The Chicago White Sox could be getting a reinforcement, according to a report.
With second baseman Nick Madrigal out for the season after tearing his hamstring earlier this month, the White Sox are on the verge of acquiring versatile infielder Eduardo Escobar in a trade with the Arizona Diamondbacks, so tweeted USA Today's Bob Nightengale late Saturday.
The 32-year-old, switch-hitting Escobar is a former South Sider, playing with the White Sox in 2011 and 2012 before being dealt to the division-rival Minnesota Twins, where he developed into a productive big league hitter. He's spent the last four seasons with the D-backs, playing second base, shortstop and third base.
Escobar is having a solid year at the plate, particularly from a power standpoint. He's got 17 home runs and 51 RBIs, leading the last-place D-backs in both categories. No White Sox hitter has launched that many homers, and only reigning AL MVP José Abreu has driven in more runs.
Escobar had his biggest offensive performance of the season Saturday, helping to end the D-backs' 24-game road losing streak by going 4-for-5 with a double, a home run and five RBIs.
Though Danny Mendick and Leury García have been used to fill in since Madrigal went down, Escobar would figure to be the White Sox primary second baseman from here on out should he make his return to the South Side.
As the White Sox have stumbled of late, 1-6 in their last seven games heading into Sunday, they've shown an increasing need for a boost from outside the organization. The team has been devastated by injuries, with Eloy Jiménez, Luis Robert and Madrigal all key offensive players knocked out with significant injuries. Michael Kopech, Adam Engel, Adam Eaton and Billy Hamilton are also all currently on the injured list.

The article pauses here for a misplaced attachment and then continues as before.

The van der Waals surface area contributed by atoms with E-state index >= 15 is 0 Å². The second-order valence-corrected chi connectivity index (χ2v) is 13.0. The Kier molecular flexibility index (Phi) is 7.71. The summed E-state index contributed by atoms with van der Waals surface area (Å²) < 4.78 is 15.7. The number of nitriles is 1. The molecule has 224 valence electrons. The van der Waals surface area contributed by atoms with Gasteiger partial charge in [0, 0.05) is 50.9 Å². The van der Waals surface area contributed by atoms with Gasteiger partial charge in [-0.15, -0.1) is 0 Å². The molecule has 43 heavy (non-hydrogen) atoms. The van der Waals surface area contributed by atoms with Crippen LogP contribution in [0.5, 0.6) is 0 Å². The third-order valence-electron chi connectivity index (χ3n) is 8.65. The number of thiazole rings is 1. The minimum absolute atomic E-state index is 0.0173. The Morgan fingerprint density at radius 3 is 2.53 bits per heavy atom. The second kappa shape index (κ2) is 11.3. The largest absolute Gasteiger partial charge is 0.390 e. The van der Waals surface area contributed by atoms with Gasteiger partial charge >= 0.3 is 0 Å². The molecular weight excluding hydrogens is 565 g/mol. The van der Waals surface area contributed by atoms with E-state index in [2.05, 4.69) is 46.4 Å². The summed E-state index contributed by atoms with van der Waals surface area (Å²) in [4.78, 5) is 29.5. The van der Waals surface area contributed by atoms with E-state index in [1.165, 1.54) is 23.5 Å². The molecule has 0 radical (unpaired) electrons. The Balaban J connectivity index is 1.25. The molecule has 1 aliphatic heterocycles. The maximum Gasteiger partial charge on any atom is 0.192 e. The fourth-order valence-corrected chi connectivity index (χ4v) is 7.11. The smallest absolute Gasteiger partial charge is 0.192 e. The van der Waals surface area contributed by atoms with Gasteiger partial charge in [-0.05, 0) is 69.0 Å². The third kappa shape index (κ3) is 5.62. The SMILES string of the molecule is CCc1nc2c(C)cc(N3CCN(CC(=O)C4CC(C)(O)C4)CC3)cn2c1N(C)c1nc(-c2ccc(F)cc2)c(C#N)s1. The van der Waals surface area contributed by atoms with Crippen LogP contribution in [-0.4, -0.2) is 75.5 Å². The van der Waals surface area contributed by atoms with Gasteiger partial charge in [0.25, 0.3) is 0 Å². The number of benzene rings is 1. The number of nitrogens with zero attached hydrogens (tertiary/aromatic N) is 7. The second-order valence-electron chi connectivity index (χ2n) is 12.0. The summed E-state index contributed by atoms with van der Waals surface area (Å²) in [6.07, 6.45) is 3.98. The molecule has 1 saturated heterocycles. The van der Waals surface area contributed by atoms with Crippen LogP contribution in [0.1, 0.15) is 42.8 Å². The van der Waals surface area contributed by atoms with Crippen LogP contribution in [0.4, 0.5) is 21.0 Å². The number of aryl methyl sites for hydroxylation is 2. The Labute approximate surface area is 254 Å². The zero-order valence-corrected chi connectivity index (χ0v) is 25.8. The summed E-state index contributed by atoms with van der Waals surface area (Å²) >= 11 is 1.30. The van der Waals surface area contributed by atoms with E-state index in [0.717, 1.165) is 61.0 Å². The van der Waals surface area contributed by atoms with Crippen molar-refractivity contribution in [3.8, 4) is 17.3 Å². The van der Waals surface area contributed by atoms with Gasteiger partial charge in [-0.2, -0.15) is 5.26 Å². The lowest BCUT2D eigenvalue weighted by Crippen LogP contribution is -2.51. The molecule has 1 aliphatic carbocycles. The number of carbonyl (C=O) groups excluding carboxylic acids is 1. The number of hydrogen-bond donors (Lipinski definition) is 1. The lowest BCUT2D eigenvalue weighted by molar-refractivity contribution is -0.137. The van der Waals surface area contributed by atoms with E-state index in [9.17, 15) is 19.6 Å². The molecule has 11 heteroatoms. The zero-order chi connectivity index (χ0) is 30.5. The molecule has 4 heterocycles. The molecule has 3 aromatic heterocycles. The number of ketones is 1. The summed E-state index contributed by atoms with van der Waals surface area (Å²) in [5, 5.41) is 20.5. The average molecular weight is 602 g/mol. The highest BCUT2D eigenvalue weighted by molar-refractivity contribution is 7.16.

The lineup, projected during the spring to be one of baseball's most menacing, has become more and more reliant on bench players, and while fill-ins have stepped up and helped the White Sox win games throughout the season — they own first place in the AL Central standings — it seems like it will be a big challenge for them to chase down their championship-level goals without reinforcements.
Escobar might not be the kind of bat that revives a lineup all by himself. But he could plug the hole at second base and help the White Sox stay afloat as they wait for the hoped-for returns of Jiménez and Robert or seek additions of a greater impact as the trade deadline nears.
General manager Rick Hahn has vowed trade-deadline aggressiveness and not to waste what he called a "sacred" chance to win the World Series. Multiple deals could be on the horizon as the end of July approaches. But as manager Tony La Russa pointed out earlier this week, an immediate addition had greater appeal than waiting a month, especially with the injury-plagued White Sox needing reinforcements now.
Escobar might not solve everything. But he could be a solid piece of what could be a bigger trade-deadline puzzle as the White Sox not only look to improve but to prepare to edge out every other team in baseball en route to a championship.